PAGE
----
Can More Than One Public Entity Be Responsible for Failing to Prevent an Accident?
If you are far enough along in your research on personal injury lawsuits, you may have encountered the term “premises liability,” which means that the owner of a property has a legal duty to keep the property in a safe condition in order to prevent accidents. If a visitor to the property gets injured in an accident caused by unsafe conditions, the injured visitor can sue the property owner for premises liability. You most often hear about premises liability lawsuits arising from incidents where a customer slipped and fell on a wet floor at a retail store, but premises liability lawsuits can result from any kind of accident on any kind of property, as long as the plaintiff can reasonably claim that the property owner knew or should have known about the unsafe conditions. The doctrine of premises liability sometimes even applies to traffic accidents; in this case, the defendant is the city or county responsible for the road or intersection where the accident occurred. If you were injured in a motorcycle accident where unsafe road conditions played a role, contact a South Carolina motorcycle accident lawyer.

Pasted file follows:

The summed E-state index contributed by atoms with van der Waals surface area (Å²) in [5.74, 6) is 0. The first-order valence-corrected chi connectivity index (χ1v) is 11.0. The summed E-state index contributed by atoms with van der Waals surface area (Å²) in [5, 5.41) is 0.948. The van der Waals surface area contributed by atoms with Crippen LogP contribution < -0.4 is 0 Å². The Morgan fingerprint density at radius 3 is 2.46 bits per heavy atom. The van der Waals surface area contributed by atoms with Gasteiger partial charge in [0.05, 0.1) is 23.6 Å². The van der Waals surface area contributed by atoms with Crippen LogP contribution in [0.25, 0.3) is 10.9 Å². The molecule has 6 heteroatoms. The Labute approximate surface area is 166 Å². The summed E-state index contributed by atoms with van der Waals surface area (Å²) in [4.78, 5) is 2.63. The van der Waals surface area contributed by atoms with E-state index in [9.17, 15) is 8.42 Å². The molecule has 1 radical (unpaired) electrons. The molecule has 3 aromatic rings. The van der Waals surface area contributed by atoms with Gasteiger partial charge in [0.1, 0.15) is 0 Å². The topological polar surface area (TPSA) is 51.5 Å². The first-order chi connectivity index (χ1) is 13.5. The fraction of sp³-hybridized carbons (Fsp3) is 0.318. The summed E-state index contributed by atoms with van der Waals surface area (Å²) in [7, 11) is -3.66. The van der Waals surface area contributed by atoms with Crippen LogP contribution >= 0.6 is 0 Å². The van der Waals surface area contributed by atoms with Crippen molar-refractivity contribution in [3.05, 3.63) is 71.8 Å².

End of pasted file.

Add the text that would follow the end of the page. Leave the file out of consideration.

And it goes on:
Couple Injured in Motorcycle Accident Sue Department of Transportation and Department of Public Safety
Larry and Jeannie Boiter suffered serious injuries when the motorcycle they were both riding collided with a car at an intersection near Inman, South Carolina. The traffic signal at the intersection was not functioning, making it impossible either for Larry or for the driver of the car to avoid the accident. A motorist had called the South Carolina Department of Public Safety 87 minutes before the accident to inform them of the traffic signal outage; the SCDPS had a duty of care to send a trooper to the intersection promptly to direct traffic until the traffic signal could be repaired.
Larry and Jeannie’s combined medical bills added up to nearly $900,000, and their combined lost income as a result of the accident totaled more than $200,000. They settled with the insurance company of the driver of the car, receiving $50,000, as this was the highest amount her policy allowed. Larry and Jeannie then sued the SCDPS for failing to send a trooper to the intersection in time to prevent the accident. They also named the South Carolina Department of Transportation, alleging negligence because the SCDOT had a duty of care to replace the light bulbs in traffic signals before the bulbs could burn out. The SCDPS and SCDOT both admitted negligence, but they disagreed with the plaintiffs about the amount in damages that the plaintiffs could collect. In the end, the court awarded them $1.2 million in damages.
Contact Us Today for Help
A Columbia motorcycle accident lawyer can help you if the medical bills for your motorcycle accident exceed the amount covered by the other driver’s insurance policy. Contact The Stanley Law Group for help today.